|Publication number||US3350345 A|
|Publication date||Oct 31, 1967|
|Filing date||Dec 21, 1962|
|Priority date||Dec 21, 1962|
|Also published as||DE1467440A1, DE1467440B2, DE1467440C3|
|Publication number||US 3350345 A, US 3350345A, US-A-3350345, US3350345 A, US3350345A|
|Inventors||Byron M Vanderbilt, Robert E Clayton|
|Original Assignee||Exxon Research Engineering Co|
|Export Citation||BiBTeX, EndNote, RefMan|
|Patent Citations (6), Referenced by (67), Classifications (27)|
|External Links: USPTO, USPTO Assignment, Espacenet|
United States Patent 3,350,345 BONDED RUBBER-SILICEOUS MATERIALS AND PROCESS OF PRODUCING SAME Byron M. Vanderbilt and Robert E. Clayton, Westfield,
N.J., assignors to Esso Research and Engineering Company, a corporation of Delaware No Drawing. Filed Dec. 21, 1962, Ser. No. 246,337 26 Claims. (Cl. 26041.5)
The present invention relates to a method for bonding rubbery polymers and copolymers to siliceous surfaces, i.e., surfaces such as glass fiber, comminuted or finely divided silicas, aluminas, and certain types of silicates.
More particularly, the invention relates to the use of partially hydrolyzed esters of hydrocarbon substituted silanes. These partially hydrolyzed silanes surprisingly .have been found to give unique advantages, both from the processing standpoint and from strength properties of the reinforced rubbery compositions which have heretofore not been attained.
In the past, it has been customary to employ the various unsaturated alkyl silanes as bonding agents for improving the adhesion between silica fillers or glass fibers and either resinous compositions or rubbery polymeric compositions. Substituted silanes, such as gamma aminopropyl silane, are applied to the siliceous surfaces as an aqueous solution of the silanol. However, such solutions condense to the polysiloxane forms and some coagulation may occur resulting in poor coatings of the fillers or fibers. If, on the other hand, an anhydrous silane ester is employed, i.e., a silicon compound containing no OH group attached to the silicon, the bond between the silane and the siliceous surface is not as complete as would be desired. Additionally, the unhydrolyzed silanes are, in many instances, too volatile, and a direct application of such silanes to the siliceous surfaces results in a substantial amount of the material volatilizing olf the siliceous surface, thus losing effectiveness in securing good adhesion. If a hydrocarbon solvent solution of the silane is employed, the same problem is present in that usually the silane volatilizes at the same time that the solvent is volatilized or removed. It was therefore desirable to attempt to employ a silane in such modified form that it is readily attached to the siliceous surface forming a good intermediate bond for subsequent treatment with resinous or rubbery polymers and copolymers. At the same time it should adhere to the siliceous surface and not be volatilized before it has had an opportunity to effect a common adhesive bond between the siliceous surface and the polymer or copolymer.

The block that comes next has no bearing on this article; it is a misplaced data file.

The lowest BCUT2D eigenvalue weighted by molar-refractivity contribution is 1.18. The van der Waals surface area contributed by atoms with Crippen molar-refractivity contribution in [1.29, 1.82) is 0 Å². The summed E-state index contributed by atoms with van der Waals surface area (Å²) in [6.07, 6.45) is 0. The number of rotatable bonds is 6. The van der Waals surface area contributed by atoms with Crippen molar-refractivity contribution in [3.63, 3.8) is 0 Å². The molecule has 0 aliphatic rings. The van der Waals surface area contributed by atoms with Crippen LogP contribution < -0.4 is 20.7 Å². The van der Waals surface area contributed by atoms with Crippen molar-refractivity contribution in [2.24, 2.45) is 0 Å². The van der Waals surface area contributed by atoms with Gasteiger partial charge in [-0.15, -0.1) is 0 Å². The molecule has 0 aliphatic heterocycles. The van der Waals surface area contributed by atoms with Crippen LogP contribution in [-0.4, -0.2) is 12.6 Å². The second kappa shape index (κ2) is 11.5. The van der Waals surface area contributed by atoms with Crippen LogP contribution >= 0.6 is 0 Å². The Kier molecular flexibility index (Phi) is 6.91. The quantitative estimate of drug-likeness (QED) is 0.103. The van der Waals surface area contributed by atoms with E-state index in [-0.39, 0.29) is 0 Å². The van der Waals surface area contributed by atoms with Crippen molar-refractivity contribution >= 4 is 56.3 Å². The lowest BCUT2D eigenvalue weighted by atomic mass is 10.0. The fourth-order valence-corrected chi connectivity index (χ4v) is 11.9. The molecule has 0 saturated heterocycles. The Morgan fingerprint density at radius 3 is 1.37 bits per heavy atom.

A solution of this problem has been surprisingly enough obtained through the partial hydrolysis of silanes so that the silicon atom in a silane molecule has directly attached to it at least one alkoxy group and at least one hydroxyl group.
The type of silanes employed as starting materials and I which are subsequently partially hydrolyzed are of the general formula:
Patented Oct. 31, 1967 pounds, but the primary constituent which is effective in the present invention is believed to have the following formula:
(II) 0R1 wherein R is selected from the group consisting of alkylene, aralkylene and arylene, Y is a reactive radical selected from the group consisting of amino, mercapto, carboxyl, cyano, hydroxy, epoxy, quinonyl, sulfonic acid and oxime, R is an alkyl radical, and X is selected from the group consisting of OH, alkyl, or alkoxy. As typical examples of silanes which may be employed as the starting materials, i.e., the silanes which are to be partially hydrolyzed, the following are representative: Gammaamino-propyl triethoxysilane, beta-amino-ethyl triethoxysilane, amino-methyl triethoxysilane, amino-propyl trimethoxysilane, diam-ino-propyl diethoxysilane, delta-amino-butyl triethoxysilane, N-beta-aminoethyl gamma-amino beta-methyl propyl trimethoxysilane, beta-aminoethyl-N- gamma-aminopropyl trimethoxysilane, gamma-mercaptopropyl triethoxysilane, beta-amino-ethyl methyldiethoxysilane, amino-propyl dimethylethoxysilane, alpha-aminopropyl triethoxysilane, beta-amino-propyl triethoxy-silane, beta-cyano-ethyl triethoxysilane, ethyloltriethoxy-silane, beta-mercapto-ethyl triethoxy silane, and the like. The most readily commercially available compounds usually are of the triester type. But either the dior triester silanes are useable in practicing the present invention, for the reason that it is only necessary that the ultimate partially hydrolyzed compound finally contain at least one OH group and at least one alkoxy group directly attached to the silane atom in order to satisfy the physical and chemical requirements of the present invention.